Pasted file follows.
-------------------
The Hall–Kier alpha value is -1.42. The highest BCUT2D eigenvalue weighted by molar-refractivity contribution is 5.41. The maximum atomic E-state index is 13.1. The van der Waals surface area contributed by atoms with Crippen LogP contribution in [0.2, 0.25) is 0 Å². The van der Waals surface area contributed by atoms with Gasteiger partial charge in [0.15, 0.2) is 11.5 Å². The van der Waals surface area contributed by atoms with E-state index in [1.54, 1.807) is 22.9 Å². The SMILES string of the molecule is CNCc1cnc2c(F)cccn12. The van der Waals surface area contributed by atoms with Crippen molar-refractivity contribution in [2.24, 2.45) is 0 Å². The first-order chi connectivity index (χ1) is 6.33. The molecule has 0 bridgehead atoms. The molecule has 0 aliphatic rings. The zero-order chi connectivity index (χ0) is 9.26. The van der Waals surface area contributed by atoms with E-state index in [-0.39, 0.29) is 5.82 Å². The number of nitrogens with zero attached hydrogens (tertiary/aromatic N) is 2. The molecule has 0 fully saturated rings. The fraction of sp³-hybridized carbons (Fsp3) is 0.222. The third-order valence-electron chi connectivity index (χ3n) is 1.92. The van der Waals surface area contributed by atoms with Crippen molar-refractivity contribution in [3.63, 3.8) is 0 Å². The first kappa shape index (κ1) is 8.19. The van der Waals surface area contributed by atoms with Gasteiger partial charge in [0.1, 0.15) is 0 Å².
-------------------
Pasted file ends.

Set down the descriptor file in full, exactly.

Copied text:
The Hall–Kier alpha value is -1.42. The highest BCUT2D eigenvalue weighted by molar-refractivity contribution is 5.41. The maximum atomic E-state index is 13.1. The van der Waals surface area contributed by atoms with Crippen LogP contribution in [0.2, 0.25) is 0 Å². The van der Waals surface area contributed by atoms with Gasteiger partial charge in [0.15, 0.2) is 11.5 Å². The van der Waals surface area contributed by atoms with E-state index in [1.54, 1.807) is 22.9 Å². The SMILES string of the molecule is CNCc1cnc2c(F)cccn12. The van der Waals surface area contributed by atoms with Crippen molar-refractivity contribution in [2.24, 2.45) is 0 Å². The first-order chi connectivity index (χ1) is 6.33. The molecule has 0 bridgehead atoms. The molecule has 0 aliphatic rings. The zero-order chi connectivity index (χ0) is 9.26. The van der Waals surface area contributed by atoms with E-state index in [-0.39, 0.29) is 5.82 Å². The number of nitrogens with zero attached hydrogens (tertiary/aromatic N) is 2. The molecule has 0 fully saturated rings. The fraction of sp³-hybridized carbons (Fsp3) is 0.222. The third-order valence-electron chi connectivity index (χ3n) is 1.92. The van der Waals surface area contributed by atoms with Crippen molar-refractivity contribution in [3.63, 3.8) is 0 Å². The first kappa shape index (κ1) is 8.19. The van der Waals surface area contributed by atoms with Gasteiger partial charge in [0.1, 0.15) is 0 Å².